The emergency plan unveiled by Turkey’s President Recep Tayyip Erdoğan to curb the lira’s depreciation stipulates that the country’s treasury will make up for losses incurred by holders of lira deposits should the lira’s declines against hard currencies exceed bank interest rates.
The instrument will apply for individuals holding lira deposit accounts with maturities between three and 12 months. The minimum interest rate will be the central bank’s benchmark rate, and no withholding tax will be implemented.
If banks pay 15 percent in interest for one-year lira deposits but the currency depreciates 20 percent against the dollar in the same period, the treasury, that is, taxpayers, would pay deposit-holders the differential.
The measure aims to attract people who hold deposits in foreign currencies to switch to the lira, which would help the Turkish currency curb losses.
More than half of all deposits in the Turkish banking system are in foreign currencies, according to data from Turkey’s banking watchdog.
The measure means that the treasury takes on the foreign-currency risk of 3.3 trillion lira ($252 billion) now deposited in retail banking accounts because if the lira depreciates beyond deposit rates, a burden will be imposed on the budget.
If the central bank prints money to make up the difference, inflation will soar.
The lira rallied some 25 percent from record lows after the announcement by Erdoğan late on Monday, in its biggest rally on record.
While the worst may be over for the lira, “until interest rates provide a credible anchor against inflation, the lira will tend to be volatile and subject to downward pressure,” Bloomberg quoted Todd Schubert, head of fixed-income research at Bank of Singapore Ltd, as saying.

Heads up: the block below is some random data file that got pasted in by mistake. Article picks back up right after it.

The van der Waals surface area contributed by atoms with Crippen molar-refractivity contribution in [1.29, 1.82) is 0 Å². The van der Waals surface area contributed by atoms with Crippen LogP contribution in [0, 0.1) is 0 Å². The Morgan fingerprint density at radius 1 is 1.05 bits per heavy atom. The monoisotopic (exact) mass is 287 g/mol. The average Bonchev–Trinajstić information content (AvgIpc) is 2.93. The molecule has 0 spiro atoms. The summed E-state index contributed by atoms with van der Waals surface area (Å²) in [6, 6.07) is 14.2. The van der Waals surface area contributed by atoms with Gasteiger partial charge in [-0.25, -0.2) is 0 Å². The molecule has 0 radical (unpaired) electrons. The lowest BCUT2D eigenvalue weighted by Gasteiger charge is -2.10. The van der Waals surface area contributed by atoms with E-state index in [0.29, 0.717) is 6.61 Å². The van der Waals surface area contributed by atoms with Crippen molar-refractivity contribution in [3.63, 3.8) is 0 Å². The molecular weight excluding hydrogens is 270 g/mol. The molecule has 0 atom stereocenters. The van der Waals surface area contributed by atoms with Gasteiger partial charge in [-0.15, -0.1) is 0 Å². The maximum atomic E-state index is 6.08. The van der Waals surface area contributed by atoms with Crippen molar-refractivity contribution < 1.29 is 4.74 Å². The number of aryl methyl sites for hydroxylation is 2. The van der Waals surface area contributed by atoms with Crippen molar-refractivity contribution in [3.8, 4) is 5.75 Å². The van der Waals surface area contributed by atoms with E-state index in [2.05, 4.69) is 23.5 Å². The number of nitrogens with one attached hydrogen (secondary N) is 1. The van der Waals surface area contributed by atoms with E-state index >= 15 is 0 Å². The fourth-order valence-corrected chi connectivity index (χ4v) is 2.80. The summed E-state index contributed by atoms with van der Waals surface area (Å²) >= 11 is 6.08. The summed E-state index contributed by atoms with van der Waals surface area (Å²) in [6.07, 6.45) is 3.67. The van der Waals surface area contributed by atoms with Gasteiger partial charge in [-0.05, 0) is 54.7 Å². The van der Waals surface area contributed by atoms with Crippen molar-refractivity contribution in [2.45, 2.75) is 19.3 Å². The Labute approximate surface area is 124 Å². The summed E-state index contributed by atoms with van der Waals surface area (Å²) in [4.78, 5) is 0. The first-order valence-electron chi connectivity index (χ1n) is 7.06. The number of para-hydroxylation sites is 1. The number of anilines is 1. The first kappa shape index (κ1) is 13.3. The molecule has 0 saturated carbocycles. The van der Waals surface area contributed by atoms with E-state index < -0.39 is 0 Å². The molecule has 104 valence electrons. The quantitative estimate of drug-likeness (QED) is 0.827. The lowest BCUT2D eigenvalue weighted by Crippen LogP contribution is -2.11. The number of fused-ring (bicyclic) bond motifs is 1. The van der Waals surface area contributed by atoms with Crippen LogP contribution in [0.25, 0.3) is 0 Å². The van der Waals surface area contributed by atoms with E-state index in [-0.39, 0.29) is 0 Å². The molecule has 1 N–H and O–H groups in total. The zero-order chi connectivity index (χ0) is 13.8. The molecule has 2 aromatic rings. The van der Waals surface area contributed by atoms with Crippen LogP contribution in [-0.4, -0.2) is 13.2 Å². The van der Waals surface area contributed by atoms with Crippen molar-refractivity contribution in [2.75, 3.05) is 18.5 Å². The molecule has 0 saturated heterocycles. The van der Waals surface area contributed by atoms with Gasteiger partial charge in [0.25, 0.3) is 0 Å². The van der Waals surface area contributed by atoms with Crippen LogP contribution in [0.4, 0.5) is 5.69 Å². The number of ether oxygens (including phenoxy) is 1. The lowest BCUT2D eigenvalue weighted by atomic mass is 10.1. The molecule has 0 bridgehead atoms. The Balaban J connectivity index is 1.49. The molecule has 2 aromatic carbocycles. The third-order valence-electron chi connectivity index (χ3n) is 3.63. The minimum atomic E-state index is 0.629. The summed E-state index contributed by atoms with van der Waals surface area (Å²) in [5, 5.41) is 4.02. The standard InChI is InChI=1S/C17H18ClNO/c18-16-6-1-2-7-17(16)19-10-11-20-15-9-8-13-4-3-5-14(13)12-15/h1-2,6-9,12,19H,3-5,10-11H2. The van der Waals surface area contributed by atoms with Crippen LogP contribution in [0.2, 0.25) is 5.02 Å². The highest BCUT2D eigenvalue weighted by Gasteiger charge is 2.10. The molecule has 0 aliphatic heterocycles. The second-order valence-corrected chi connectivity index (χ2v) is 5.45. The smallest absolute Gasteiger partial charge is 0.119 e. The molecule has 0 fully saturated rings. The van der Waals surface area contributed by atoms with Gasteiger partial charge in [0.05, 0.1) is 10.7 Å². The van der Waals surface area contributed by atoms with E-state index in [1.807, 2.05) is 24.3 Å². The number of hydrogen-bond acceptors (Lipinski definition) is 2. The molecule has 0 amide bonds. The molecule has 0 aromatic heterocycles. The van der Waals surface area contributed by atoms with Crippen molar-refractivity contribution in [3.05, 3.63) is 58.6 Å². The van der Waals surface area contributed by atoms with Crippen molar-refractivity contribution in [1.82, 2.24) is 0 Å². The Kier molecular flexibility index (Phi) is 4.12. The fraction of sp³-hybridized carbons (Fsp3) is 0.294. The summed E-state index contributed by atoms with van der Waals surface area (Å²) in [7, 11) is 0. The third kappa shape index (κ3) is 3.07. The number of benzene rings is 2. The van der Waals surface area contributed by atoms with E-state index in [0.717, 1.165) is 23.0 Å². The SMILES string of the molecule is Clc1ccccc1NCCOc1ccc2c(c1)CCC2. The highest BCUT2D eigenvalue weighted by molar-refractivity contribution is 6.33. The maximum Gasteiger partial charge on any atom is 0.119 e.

Many economists question whether Erdoğan’s new approach is sustainable.
According to experts, the possible failure of the new instrument would prompt the central bank to print money in a bid to supply the treasury with the money to compensate holders of lira deposits for their losses.
“The deposit guarantee method will increase the public burden,” former Turkish economy minister Ali Babacan told reporters.
“The treasury will pay for it with taxes. This is the dollarization of the country’s economy,” Babacan said.
Turkey’s main opposition Republican People’s Party (CHP) leader Kemal Kılıçdaroğlu said the government provided guarantees with money it does not have.
Speaking in parliament, Kılıçdaroğlu said Erdoğan’s government could not establish confidence in markets, adding that Turkey needed a strategy rather than short-term plans.
Saying that citizens trusting foreign currencies over the lira showed a governance problem, the CHP chairman repeated a call for immediate elections.
The instrument reminded experts of something that was tried by Turkey in the 1970s to attract foreign currency flows, mainly from the Turkish citizens living abroad. “Convertible Turkish lira deposits” (CTLDs), as they were known at the time, guaranteed the principal and interest payments on these deposits against all risk created from depreciation of the currency.
The scheme led to a huge credit explosion by local banks and triggered a new wave of inflation, creating an excruciating burden on the treasury. As a result, the government ended the practice in 1978.